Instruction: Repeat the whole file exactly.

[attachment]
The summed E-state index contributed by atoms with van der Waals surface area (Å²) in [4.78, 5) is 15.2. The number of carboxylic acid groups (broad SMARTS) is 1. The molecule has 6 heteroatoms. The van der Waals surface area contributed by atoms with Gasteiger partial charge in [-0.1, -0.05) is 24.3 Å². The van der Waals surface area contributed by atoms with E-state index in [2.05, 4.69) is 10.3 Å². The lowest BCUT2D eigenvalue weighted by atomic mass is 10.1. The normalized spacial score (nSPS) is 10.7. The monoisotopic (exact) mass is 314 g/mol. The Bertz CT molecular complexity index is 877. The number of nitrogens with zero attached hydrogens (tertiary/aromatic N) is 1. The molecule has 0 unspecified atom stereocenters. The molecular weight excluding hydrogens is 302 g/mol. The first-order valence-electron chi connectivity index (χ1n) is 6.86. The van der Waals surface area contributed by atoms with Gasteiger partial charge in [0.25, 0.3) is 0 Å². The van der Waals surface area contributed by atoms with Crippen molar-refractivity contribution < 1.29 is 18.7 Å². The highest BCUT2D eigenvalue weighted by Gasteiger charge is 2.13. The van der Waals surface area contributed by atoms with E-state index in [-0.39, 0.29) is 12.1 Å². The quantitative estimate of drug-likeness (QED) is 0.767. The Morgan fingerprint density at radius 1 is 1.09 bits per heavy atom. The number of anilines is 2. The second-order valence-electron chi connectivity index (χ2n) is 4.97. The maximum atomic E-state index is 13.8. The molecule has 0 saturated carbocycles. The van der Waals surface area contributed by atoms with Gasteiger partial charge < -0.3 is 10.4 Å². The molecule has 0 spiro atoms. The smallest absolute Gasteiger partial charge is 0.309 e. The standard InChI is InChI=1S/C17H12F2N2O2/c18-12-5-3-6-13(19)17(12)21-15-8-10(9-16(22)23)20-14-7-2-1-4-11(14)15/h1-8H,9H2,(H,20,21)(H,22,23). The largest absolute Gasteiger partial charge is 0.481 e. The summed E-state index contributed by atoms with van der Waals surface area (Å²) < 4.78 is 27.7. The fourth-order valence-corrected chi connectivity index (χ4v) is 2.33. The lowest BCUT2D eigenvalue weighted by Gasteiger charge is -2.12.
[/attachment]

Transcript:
The summed E-state index contributed by atoms with van der Waals surface area (Å²) in [4.78, 5) is 15.2. The number of carboxylic acid groups (broad SMARTS) is 1. The molecule has 6 heteroatoms. The van der Waals surface area contributed by atoms with Gasteiger partial charge in [-0.1, -0.05) is 24.3 Å². The van der Waals surface area contributed by atoms with E-state index in [2.05, 4.69) is 10.3 Å². The lowest BCUT2D eigenvalue weighted by atomic mass is 10.1. The normalized spacial score (nSPS) is 10.7. The monoisotopic (exact) mass is 314 g/mol. The Bertz CT molecular complexity index is 877. The number of nitrogens with zero attached hydrogens (tertiary/aromatic N) is 1. The molecule has 0 unspecified atom stereocenters. The molecular weight excluding hydrogens is 302 g/mol. The first-order valence-electron chi connectivity index (χ1n) is 6.86. The van der Waals surface area contributed by atoms with Gasteiger partial charge in [0.25, 0.3) is 0 Å². The van der Waals surface area contributed by atoms with Crippen molar-refractivity contribution < 1.29 is 18.7 Å². The highest BCUT2D eigenvalue weighted by Gasteiger charge is 2.13. The van der Waals surface area contributed by atoms with E-state index in [-0.39, 0.29) is 12.1 Å². The quantitative estimate of drug-likeness (QED) is 0.767. The Morgan fingerprint density at radius 1 is 1.09 bits per heavy atom. The number of anilines is 2. The second-order valence-electron chi connectivity index (χ2n) is 4.97. The maximum atomic E-state index is 13.8. The molecule has 0 saturated carbocycles. The van der Waals surface area contributed by atoms with Gasteiger partial charge < -0.3 is 10.4 Å². The molecule has 0 spiro atoms. The smallest absolute Gasteiger partial charge is 0.309 e. The standard InChI is InChI=1S/C17H12F2N2O2/c18-12-5-3-6-13(19)17(12)21-15-8-10(9-16(22)23)20-14-7-2-1-4-11(14)15/h1-8H,9H2,(H,20,21)(H,22,23). The largest absolute Gasteiger partial charge is 0.481 e. The summed E-state index contributed by atoms with van der Waals surface area (Å²) < 4.78 is 27.7. The fourth-order valence-corrected chi connectivity index (χ4v) is 2.33. The lowest BCUT2D eigenvalue weighted by Gasteiger charge is -2.12.